NCDMV honors Liverman

Published 12:00 am Saturday, July 5, 2008

AHOSKIE – When Betty Liverman traveled to Carver Creek in Raleigh to attend her retirement luncheon in May, she never expected to receive the coveted Order of the Long Leaf Pine award.

William Gore Jr., the commissioner of Motor Vehicles, presented the award to Liverman.

Liverman officially retired from the state of North Carolina on June 1 after more than 30 years of service. She was a driver’s license examiner at the DMV in Ahoskie for 10 years. She was also the hearing officer at the DMV for more than 20 years.

“I was shocked to receive the award,” she said. “I was thrilled that my work had been recognized; when you’re east of I- 95, you don’t think anyone knows what you are doing, but they do.”

The Order of the Long Leaf Pine is the highest honor the governor can bestow on a North Carolina citizen. The award was created in 1965.

Contributions to their communities, extra effort in their careers and many years of service to their organizations are some of the guidelines by which recipients are selected for this award.

The first verse of the official North Carolina toast states, “Here’s to the land of the long leaf pine, The summer land where the sun doth shine, Where the weak grow strong and the strong grow great, Here’s to ‘down home,’ the Old North State!”

However, Liverman’s retirement has not slowed her down; she is actively involved in the local Humane Society, PAWS, which she and Joanne Jones founded in March 2006.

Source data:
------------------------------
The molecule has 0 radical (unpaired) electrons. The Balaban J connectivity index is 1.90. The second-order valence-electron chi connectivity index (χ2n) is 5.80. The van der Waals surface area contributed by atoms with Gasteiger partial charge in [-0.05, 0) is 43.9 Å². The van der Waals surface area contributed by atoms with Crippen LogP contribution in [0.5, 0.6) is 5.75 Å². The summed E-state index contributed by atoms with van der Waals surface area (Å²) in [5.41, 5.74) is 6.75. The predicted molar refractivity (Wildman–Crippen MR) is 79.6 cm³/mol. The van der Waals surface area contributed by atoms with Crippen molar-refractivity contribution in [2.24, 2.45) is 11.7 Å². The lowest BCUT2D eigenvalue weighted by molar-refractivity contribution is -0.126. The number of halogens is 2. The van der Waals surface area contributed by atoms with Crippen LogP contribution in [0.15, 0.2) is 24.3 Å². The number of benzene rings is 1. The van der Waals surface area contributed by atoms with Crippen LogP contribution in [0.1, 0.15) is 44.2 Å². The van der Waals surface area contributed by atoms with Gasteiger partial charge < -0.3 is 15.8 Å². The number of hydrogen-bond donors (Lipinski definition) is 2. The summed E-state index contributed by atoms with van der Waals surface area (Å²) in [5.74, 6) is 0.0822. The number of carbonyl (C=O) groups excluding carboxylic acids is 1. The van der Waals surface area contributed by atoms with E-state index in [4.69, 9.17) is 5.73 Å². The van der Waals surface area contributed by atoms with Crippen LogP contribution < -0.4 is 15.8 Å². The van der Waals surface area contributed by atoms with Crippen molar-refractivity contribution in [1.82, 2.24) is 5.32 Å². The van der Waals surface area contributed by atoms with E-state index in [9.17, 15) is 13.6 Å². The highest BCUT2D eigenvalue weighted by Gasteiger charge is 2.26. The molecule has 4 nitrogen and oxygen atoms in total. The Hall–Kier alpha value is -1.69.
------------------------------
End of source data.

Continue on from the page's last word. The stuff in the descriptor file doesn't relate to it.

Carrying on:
“I love animals,” said Liverman.

Since its first adoption in August 2006, PAWS has assisted with finding homes for more than 1,500 dogs and cats.

According to Liverman, before the start of the shelter, the animals were euthanized.

“Something had to change,” she said.

According to Liverman, PAWS works to find animals good, loving homes. PAWS also encourages members of the community to volunteer and help with the animals; all of the 40 members of PAWS are volunteers.

“Every animal is a gift from God; every animal has value,” she said.

Both Jones and Liverman are certified animal cruelty investigators. When they receive calls that animals are being abused, whether they are being used for fighting or are kept in tiny cages with no food and water, they can go out and investigate. Liverman is also a certified rabies vaccinator for Hertford County.

Liverman added that PAWS is always accepting donations to help fund its programs. These programs include Meals on Wheels, which helps elderly people feed their animals, transporting animals to no- kill shelters and putting microchips in animals, which can be scanned to help track the animal if it is lost.

PAWS also conducts adoptions every Saturday from 9 a.m. – 12 noon, or at other times by appointment.

“It is important to get animals spayed and neutered so there are no unwanted animals,” she said. “If more people did this, we wouldn’t have so many animals in the shelter.”